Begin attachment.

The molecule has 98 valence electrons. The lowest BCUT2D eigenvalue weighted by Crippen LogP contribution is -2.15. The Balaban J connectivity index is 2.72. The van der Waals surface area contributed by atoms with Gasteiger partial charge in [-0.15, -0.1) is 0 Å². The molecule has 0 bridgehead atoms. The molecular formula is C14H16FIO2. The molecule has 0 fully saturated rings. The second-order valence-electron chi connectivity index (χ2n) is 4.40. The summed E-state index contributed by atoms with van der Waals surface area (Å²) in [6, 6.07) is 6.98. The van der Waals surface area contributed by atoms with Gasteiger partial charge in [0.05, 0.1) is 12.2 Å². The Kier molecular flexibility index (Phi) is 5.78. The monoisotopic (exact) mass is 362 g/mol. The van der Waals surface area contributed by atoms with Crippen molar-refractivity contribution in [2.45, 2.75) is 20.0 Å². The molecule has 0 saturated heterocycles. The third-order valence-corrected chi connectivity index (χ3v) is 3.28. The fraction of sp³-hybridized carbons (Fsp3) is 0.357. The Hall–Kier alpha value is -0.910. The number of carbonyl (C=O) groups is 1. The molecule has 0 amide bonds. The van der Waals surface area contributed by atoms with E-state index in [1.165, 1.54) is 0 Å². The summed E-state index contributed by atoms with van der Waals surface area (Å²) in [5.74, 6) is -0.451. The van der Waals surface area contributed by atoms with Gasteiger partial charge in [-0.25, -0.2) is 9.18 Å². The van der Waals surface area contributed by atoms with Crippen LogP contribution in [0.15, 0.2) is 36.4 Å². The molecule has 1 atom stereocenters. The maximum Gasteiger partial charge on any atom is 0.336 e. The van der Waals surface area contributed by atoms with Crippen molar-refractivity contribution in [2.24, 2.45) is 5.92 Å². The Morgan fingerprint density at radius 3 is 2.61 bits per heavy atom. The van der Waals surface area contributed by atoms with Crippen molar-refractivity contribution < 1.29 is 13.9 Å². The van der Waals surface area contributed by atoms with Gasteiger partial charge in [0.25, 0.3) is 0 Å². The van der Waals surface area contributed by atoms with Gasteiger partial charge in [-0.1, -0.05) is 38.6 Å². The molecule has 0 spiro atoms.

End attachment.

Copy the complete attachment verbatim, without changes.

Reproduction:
The molecule has 98 valence electrons. The lowest BCUT2D eigenvalue weighted by Crippen LogP contribution is -2.15. The Balaban J connectivity index is 2.72. The van der Waals surface area contributed by atoms with Gasteiger partial charge in [-0.15, -0.1) is 0 Å². The molecule has 0 bridgehead atoms. The molecular formula is C14H16FIO2. The molecule has 0 fully saturated rings. The second-order valence-electron chi connectivity index (χ2n) is 4.40. The summed E-state index contributed by atoms with van der Waals surface area (Å²) in [6, 6.07) is 6.98. The van der Waals surface area contributed by atoms with Gasteiger partial charge in [0.05, 0.1) is 12.2 Å². The Kier molecular flexibility index (Phi) is 5.78. The monoisotopic (exact) mass is 362 g/mol. The van der Waals surface area contributed by atoms with Crippen molar-refractivity contribution in [2.45, 2.75) is 20.0 Å². The molecule has 0 saturated heterocycles. The third-order valence-corrected chi connectivity index (χ3v) is 3.28. The fraction of sp³-hybridized carbons (Fsp3) is 0.357. The Hall–Kier alpha value is -0.910. The number of carbonyl (C=O) groups is 1. The molecule has 0 amide bonds. The van der Waals surface area contributed by atoms with E-state index in [1.165, 1.54) is 0 Å². The summed E-state index contributed by atoms with van der Waals surface area (Å²) in [5.74, 6) is -0.451. The van der Waals surface area contributed by atoms with Gasteiger partial charge in [-0.25, -0.2) is 9.18 Å². The van der Waals surface area contributed by atoms with Crippen LogP contribution in [0.15, 0.2) is 36.4 Å². The molecule has 1 atom stereocenters. The maximum Gasteiger partial charge on any atom is 0.336 e. The van der Waals surface area contributed by atoms with Crippen molar-refractivity contribution in [2.24, 2.45) is 5.92 Å². The Morgan fingerprint density at radius 3 is 2.61 bits per heavy atom. The van der Waals surface area contributed by atoms with Crippen molar-refractivity contribution < 1.29 is 13.9 Å². The van der Waals surface area contributed by atoms with Gasteiger partial charge in [0.25, 0.3) is 0 Å². The van der Waals surface area contributed by atoms with Gasteiger partial charge in [-0.1, -0.05) is 38.6 Å². The molecule has 0 spiro atoms.